It is appreciated that there were several factors that contributed to the Maths Cafe ceasing to exist in current climates, but it is envisioned that an improvement can be made on these foundations once again. In the last iteration of the scheme, it was noted that “the majority of Maths Café enquiries were resolved on-the-spot by the Data Buddies” (ibid.: 16), making the suggestion of a drop-in nature viable.
Drop-in sessions to be run weekly (face to face, Covid19 permitting or virtually if necessary), staffed by both the ASST Numeracy Specialist and several ‘buddies’ (with differing experience, provisionally envisioned to be Maths and SPSS in response to feedback). These will ideally be at a physical location (Covid-19 permitting) where students feel a safe learning environment is created, one where making mistakes is comfortable and peers offer support without judgement.
The money received via the grant would be utilised to pay the wages of the ‘buddies’ in line with their peers who are employed as Peer Assisted Learning leaders. ‘Buddies’ would also be provided with comprehensive training to the scheme by the Numeracy Specialist ASST and compensated for their time. Students are to be recruited via a fair recruitment process, whereby candidates express their interest and demonstrate their suitability for the role. The role will involve a commitment of ~2 hours per week by buddies, having a minimal impact on studies, in line with Jobs4Students policies.
Although ___ currently has a Peer Assisted Learning (PAL) project in place, this proposal will differ from current remit of that initiative. Fundamentally, the ‘buddies’ won’t only facilitate learning (as current PAL leaders are expected to do only) but also help attending students to understand the content of their query. Delivery of PAL currently solely occurs within Level 4 programmes (and is led by Level 5 / Level 6 students), meaning only Level 4 students benefit from this peer approach to learning. This project proposal would be open to all students of the university regardless of level or programme. This project seeks to address the issue where peer support is lacking in the current PAL provision: for those students, Level 5 and above, from programmes where proficient maths competency is not anticipated but expected.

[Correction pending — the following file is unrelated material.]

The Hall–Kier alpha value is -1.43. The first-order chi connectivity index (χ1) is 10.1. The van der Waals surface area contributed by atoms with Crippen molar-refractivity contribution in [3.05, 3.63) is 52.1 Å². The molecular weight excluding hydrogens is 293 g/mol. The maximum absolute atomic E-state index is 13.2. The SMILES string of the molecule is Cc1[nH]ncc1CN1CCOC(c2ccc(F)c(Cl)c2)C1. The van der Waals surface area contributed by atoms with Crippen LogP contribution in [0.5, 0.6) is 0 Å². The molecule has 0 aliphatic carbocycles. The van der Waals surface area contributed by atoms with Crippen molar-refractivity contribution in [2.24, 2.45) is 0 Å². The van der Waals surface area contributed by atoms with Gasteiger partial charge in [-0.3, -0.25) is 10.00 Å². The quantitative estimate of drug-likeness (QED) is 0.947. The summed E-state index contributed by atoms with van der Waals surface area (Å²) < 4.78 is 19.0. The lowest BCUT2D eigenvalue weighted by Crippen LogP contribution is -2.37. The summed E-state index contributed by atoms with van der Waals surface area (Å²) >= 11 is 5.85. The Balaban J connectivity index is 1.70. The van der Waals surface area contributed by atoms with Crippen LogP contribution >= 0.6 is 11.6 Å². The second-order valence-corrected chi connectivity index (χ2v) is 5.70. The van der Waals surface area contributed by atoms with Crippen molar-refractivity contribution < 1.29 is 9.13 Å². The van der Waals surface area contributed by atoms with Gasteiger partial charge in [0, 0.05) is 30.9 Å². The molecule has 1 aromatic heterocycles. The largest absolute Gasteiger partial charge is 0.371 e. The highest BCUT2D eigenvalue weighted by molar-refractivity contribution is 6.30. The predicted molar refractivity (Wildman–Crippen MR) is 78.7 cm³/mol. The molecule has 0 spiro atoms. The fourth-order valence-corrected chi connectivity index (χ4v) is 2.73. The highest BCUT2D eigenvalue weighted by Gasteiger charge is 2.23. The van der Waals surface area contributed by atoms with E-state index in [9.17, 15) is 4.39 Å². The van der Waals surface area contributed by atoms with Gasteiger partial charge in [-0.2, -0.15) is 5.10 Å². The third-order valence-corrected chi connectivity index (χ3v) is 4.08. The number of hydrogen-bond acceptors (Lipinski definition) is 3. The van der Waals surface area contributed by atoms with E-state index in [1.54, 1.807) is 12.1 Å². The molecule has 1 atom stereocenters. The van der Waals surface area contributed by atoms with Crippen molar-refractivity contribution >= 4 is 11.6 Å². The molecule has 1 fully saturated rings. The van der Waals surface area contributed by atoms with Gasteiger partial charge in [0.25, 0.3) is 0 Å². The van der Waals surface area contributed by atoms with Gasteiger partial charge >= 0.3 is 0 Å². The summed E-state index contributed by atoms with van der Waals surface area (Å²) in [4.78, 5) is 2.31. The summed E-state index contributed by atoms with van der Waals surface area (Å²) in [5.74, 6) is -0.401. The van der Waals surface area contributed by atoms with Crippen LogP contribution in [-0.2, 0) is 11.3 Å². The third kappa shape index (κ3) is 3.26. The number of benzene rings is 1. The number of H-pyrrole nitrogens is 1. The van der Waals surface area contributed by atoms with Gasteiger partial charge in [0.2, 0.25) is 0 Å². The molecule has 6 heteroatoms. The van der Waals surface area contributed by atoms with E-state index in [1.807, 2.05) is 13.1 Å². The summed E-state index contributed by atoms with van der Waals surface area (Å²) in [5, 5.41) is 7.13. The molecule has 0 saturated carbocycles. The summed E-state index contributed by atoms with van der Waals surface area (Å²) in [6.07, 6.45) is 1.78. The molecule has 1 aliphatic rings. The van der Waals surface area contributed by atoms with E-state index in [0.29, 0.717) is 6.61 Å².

Mutual working between groups of students from varying backgrounds, levels and programmes may have other emotional, mental and educational advantages yet to be highlighted, which will be ascertained upon the evaluation of this project. During this pilot project, student IDs of those who engage are to be captured and progression data obtained to test for significant differences between engagers and non-engagers. Alongside capturing both student voice and ‘buddy’ voice within focus groups, it is hoped that the project can be evaluated effectively and, if positive outcomes are identified, a proposal can then be put forward to the university for continued support.